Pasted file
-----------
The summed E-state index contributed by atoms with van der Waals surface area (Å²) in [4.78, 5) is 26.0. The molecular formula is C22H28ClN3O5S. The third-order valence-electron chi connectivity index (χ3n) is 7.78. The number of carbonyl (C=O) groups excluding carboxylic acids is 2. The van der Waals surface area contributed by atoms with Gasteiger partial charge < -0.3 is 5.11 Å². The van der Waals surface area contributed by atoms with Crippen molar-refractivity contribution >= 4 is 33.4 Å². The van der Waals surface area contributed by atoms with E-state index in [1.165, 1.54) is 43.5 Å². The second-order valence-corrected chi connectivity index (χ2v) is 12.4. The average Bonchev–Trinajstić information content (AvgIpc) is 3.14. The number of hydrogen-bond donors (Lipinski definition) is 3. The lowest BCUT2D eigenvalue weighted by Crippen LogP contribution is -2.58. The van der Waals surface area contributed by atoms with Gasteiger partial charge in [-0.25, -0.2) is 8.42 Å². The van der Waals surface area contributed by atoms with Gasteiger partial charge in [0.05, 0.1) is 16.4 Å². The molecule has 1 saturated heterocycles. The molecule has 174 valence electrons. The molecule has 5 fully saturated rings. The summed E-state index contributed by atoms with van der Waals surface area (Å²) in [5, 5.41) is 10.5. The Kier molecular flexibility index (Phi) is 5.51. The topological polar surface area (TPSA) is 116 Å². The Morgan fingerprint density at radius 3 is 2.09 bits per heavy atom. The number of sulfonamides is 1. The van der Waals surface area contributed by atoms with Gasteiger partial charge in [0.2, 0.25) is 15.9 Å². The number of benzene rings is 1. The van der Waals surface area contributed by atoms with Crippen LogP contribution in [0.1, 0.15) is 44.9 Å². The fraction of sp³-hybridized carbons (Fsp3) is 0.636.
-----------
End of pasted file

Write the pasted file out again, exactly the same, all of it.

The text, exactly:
The summed E-state index contributed by atoms with van der Waals surface area (Å²) in [4.78, 5) is 26.0. The molecular formula is C22H28ClN3O5S. The third-order valence-electron chi connectivity index (χ3n) is 7.78. The number of carbonyl (C=O) groups excluding carboxylic acids is 2. The van der Waals surface area contributed by atoms with Gasteiger partial charge < -0.3 is 5.11 Å². The van der Waals surface area contributed by atoms with Crippen molar-refractivity contribution >= 4 is 33.4 Å². The van der Waals surface area contributed by atoms with E-state index in [1.165, 1.54) is 43.5 Å². The second-order valence-corrected chi connectivity index (χ2v) is 12.4. The average Bonchev–Trinajstić information content (AvgIpc) is 3.14. The number of hydrogen-bond donors (Lipinski definition) is 3. The lowest BCUT2D eigenvalue weighted by Crippen LogP contribution is -2.58. The van der Waals surface area contributed by atoms with Gasteiger partial charge in [-0.25, -0.2) is 8.42 Å². The van der Waals surface area contributed by atoms with Gasteiger partial charge in [0.05, 0.1) is 16.4 Å². The molecule has 1 saturated heterocycles. The molecule has 174 valence electrons. The molecule has 5 fully saturated rings. The summed E-state index contributed by atoms with van der Waals surface area (Å²) in [5, 5.41) is 10.5. The Kier molecular flexibility index (Phi) is 5.51. The topological polar surface area (TPSA) is 116 Å². The Morgan fingerprint density at radius 3 is 2.09 bits per heavy atom. The number of sulfonamides is 1. The van der Waals surface area contributed by atoms with Gasteiger partial charge in [0.2, 0.25) is 15.9 Å². The number of benzene rings is 1. The van der Waals surface area contributed by atoms with Crippen LogP contribution in [0.1, 0.15) is 44.9 Å². The fraction of sp³-hybridized carbons (Fsp3) is 0.636.